Brendan O'Connor is originally from a small town in Virginia, where he grew up as one of five kids in the blue mountains of the Shenandoah Valley. He has a deep-running love for American and Irish folk music, solidarity politics, breakfasts of all kinds, and culture (including his ongoing effort to learn about all things Irish). As he lived in Nashville, TN and built relationships with other Southerners, he increasingly felt a sense of place and purpose in the South--in part by spending time at historic places of Southern movement work, like the Highlander Research and Education Center, in part from learning that the history of his home state of Virginia is largely Southern history. In recent years he has made a home in Selma, AL, where he believes there are good folks and there's good work to be done.
He has worked in various jobs over the years, from a locally-owned paint store to national non-profits, federal government, social science research, restaurants and community organizing. He has had the opportunity to be trained in nonviolent direct action via the James Lawson Institute and Kingian Nonviolence trainings, community organizing through the Gamaliel Network and other groups, and as a racial equity facilitator via Everyday Democracy and Dismantling Racism Works. Some of his deepest interests are around food, dialogue, race, and civil society, with the goal of building action-oriented solidarity across diverse groups, while still dealing with our country's oppressive past and present (and avoiding pretending like we're all the same in all ways, feeling that kind of surface-level diversity is not what we need at this point in history); his hope is that these efforts contribute in some way to turning back racial and other inequities in U.S. society, from health and education to mass incarceration, wealth/income inequality, etc.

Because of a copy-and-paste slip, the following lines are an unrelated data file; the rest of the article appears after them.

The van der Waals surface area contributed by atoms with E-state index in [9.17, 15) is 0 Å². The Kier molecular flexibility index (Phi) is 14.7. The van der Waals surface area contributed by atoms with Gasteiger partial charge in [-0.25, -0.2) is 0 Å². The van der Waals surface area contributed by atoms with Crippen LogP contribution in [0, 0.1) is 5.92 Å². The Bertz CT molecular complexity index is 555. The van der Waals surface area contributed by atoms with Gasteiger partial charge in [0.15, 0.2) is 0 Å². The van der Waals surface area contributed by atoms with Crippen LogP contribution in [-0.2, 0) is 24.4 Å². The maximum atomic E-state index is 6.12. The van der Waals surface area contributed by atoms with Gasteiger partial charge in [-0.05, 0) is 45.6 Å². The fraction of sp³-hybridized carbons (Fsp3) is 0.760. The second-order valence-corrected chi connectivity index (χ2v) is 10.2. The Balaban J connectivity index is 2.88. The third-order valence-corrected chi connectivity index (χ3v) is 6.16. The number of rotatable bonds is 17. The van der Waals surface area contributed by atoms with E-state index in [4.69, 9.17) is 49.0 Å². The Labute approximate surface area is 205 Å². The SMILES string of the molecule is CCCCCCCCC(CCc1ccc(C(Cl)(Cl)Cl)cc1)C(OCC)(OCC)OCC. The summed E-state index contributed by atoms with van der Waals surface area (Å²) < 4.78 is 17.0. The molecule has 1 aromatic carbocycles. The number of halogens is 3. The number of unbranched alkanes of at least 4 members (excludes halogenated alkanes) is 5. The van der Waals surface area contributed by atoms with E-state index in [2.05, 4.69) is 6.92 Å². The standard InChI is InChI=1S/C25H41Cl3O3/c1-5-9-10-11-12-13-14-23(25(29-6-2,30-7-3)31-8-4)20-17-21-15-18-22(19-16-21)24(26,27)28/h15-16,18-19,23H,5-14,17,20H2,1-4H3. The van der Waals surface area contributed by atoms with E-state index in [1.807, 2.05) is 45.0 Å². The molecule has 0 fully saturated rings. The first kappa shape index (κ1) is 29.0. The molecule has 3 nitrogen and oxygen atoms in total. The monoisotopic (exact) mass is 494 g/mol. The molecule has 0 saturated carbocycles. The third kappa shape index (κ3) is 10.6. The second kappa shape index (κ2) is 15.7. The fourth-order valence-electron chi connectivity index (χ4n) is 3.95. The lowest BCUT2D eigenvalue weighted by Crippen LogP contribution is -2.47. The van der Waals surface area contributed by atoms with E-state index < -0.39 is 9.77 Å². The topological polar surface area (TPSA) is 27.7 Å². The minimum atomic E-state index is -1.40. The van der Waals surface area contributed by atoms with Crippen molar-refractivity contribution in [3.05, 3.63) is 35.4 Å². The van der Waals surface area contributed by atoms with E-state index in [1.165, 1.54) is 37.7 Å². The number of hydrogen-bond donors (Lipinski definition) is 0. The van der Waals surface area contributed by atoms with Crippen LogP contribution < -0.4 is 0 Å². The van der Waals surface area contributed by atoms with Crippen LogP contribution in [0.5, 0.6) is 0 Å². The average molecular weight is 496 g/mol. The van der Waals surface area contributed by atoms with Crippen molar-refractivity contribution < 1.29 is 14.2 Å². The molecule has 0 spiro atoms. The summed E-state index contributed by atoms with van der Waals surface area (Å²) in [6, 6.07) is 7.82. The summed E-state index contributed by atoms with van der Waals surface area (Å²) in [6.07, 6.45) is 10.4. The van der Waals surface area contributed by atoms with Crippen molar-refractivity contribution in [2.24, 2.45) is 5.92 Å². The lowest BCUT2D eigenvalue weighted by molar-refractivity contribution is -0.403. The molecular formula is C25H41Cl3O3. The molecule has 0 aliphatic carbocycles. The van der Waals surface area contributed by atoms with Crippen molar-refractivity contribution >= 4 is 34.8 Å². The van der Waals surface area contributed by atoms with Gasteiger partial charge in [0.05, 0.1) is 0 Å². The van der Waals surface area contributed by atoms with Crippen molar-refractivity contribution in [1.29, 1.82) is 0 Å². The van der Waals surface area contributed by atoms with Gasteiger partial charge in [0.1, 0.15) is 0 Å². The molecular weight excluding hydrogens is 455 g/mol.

He has been looking at ways new, pluralistic institutions--such as hybrid community centers/restaurants--might support this work, so he has been developing related skills in restaurant work, urban farming, and cooperative economics.